Wednesday, September 26, 2012

Review: Hemingway's Girl by Erika Robuck

I read The Old Man and the Sea many, many years ago in junior high.  As my first introduction to Hemingway, it vaulted him onto my authors to search out list and I promptly scoured my parents' bookshelves for more of his works.  I found The Sun Also Rises and A Farewell to Arms from my mother's school years (I still have them on my shelves to this day) and devoured them as well.  I even taught the latter book to my classes when I was in grad school.  But as much as I liked his fiction, I knew that his life had not been a particularly happy one, failed marriages, depression, writer's block, and ultimately suicide.  Still, there's just something magnetic about the Hemingway legacy.  And so the opportunity to read about a fictionalized bit of his time in Key West was terrifically appealing.  Erika Robuck's novel Hemingway's Girl offers just that chance: to peek inside Hemingway's life in 1930's Key West through the eyes of a young Cuban-American woman who captures Papa's attention and comes to work as a maid for Hemingway and second wife Pauline.
Opening in 1961 when, after a day of fishing with her son, Mariella Bennet learns of Ernest Hemingway's death, this novel moves from her deep seated sorrow at the news back in time to her reflections of the year when she was so close to the man.  In 1935, Mariella is a young woman struggling to hold her family together after the unexpected death of her fisherman father.  Her mother is suffering from extreme depression and grief and so it is up to Mariella to find the odd jobs that will help her mother and two younger sisters survive.  The Depression is in full swing and Key West has been hit hard, making it difficult for Mariella to find enough work to not only feed her sisters but to pay for the doctor's visits her youngest sister, prone to fevers, needs so frequently.  In addition to the small jobs she finds, Mariella occasionally finds her way to the local boxing matches, betting her tiny pay on the bouts in the hopes of increasing the amount.  It is here that she first sees both Hemingway and boxer and WWI veteran Gavin Murray who is helping to supervise the building of the Overseas Highway nearby.

Drawn to both men, Mariella accepts Hemingway's suggestion that she apply for work at his home.  She meets Pauline and the rest of Hemingway's family, becoming intimately acquainted with the wealth and extravagance, the tension amongst their set of friends, and the just beneath the surface turmoil of the Hemingway family's life.  Mariella acts as a sort of muse for Hemingway, who is both paternal towards her at the same time he's sending out a dangerous undercurrent of sexual attraction as well.  And Mariella is attracted to Papa, despite knowing better and recognizing how foolhardy it is to invite Pauline's jealousy.  At the same time, she is also pulled to the care and kindness she finds in Gavin and she embarks on the beginnings of a relationship with him.  The two men don't like each other much, competing as they are for Mariella.  As the year progresses, Mariella finds herself in the heart of the Hemingway family and witnessing the cracks in their marriage while she grows ever closer to Gavin, letting him into her own small family.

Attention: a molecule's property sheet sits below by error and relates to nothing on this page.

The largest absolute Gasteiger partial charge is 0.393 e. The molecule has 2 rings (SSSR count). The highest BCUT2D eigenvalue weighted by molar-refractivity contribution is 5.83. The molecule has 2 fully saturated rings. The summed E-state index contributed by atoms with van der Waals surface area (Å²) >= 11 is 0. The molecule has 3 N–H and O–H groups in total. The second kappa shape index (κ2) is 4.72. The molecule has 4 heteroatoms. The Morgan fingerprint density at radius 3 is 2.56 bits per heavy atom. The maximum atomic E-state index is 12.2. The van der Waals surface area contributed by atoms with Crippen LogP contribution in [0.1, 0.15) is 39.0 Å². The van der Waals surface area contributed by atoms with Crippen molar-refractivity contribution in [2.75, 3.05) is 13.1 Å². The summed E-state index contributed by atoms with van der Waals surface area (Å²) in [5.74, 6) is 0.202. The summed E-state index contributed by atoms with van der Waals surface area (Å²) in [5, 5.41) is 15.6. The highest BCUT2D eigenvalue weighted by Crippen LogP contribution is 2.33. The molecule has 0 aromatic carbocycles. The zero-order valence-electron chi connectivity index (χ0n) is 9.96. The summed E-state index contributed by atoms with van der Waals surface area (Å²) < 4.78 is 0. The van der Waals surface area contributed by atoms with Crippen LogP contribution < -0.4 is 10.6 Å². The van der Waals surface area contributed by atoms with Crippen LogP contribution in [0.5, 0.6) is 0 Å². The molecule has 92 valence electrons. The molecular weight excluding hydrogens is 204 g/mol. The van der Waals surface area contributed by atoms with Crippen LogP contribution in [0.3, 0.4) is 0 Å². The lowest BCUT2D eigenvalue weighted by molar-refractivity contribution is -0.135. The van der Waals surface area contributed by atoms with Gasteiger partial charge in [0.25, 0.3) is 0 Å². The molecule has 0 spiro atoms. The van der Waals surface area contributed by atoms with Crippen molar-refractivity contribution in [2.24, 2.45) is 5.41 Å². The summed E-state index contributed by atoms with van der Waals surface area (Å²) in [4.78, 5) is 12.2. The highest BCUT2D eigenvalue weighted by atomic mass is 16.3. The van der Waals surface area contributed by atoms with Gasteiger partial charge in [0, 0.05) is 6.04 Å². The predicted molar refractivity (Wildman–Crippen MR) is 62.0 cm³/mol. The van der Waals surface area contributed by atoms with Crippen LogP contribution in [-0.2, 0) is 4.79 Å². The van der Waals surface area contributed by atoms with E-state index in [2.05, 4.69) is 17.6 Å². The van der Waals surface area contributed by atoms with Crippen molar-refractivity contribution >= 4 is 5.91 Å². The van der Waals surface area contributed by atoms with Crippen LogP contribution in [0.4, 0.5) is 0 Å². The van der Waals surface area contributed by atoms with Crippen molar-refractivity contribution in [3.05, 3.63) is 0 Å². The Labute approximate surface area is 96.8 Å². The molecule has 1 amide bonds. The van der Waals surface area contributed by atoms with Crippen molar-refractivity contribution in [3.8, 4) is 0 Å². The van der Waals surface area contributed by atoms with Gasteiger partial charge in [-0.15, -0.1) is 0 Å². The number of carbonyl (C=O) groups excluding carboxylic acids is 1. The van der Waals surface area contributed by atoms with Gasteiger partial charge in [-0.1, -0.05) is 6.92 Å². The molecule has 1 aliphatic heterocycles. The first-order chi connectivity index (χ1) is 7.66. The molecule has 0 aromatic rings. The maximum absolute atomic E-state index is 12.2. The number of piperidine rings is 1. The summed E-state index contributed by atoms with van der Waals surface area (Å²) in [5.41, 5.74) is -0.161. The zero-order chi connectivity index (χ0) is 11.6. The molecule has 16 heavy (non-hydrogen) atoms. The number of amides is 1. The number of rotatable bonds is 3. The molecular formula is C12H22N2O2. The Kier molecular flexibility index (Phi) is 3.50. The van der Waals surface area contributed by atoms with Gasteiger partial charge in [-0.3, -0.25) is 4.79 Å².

Robuck has done a fantastic job evoking the Key West of the 1930's, the depressed economy; the clashes between the locals and the poor, damaged vets brought in the build the highway through the swamps and fetid conditions; and the male-dominated fishing, boxing, drinking culture of the time.  Mariella as a main character is complex and realistic as she wrestles with which man is going to play the largest part in her life.  And the way that the narrative tension coils tighter as the historically accurate Labor Day hurricane barrels directly towards the exposed Keys and the hundreds of vets working on the highway is well done.  The beginning of the novel is rather slow though and it takes a bit of time to feel fully invested in the story and Mariella's life.  The plot thread of her ill younger sister isn't quite developed enough to make its inclusion in the story completely understandable and the revelations about Mariella's father and her mother's relatives in Cuba aren't all that surprising.  Overall though, Robuck has written an engaging tale about a young woman searching for a way to move closer to her dream.  It's a tale of love, inspiration, kindness, and despair.  And it offers the larger than life Hemingway in a way not seen before.  Those who have appreciated his works or other fictionalizations about his life should take note because they'll certainly enjoy reading this one as well.
Thanks to the publisher for sending me a copy of the book for review.

1 comment:

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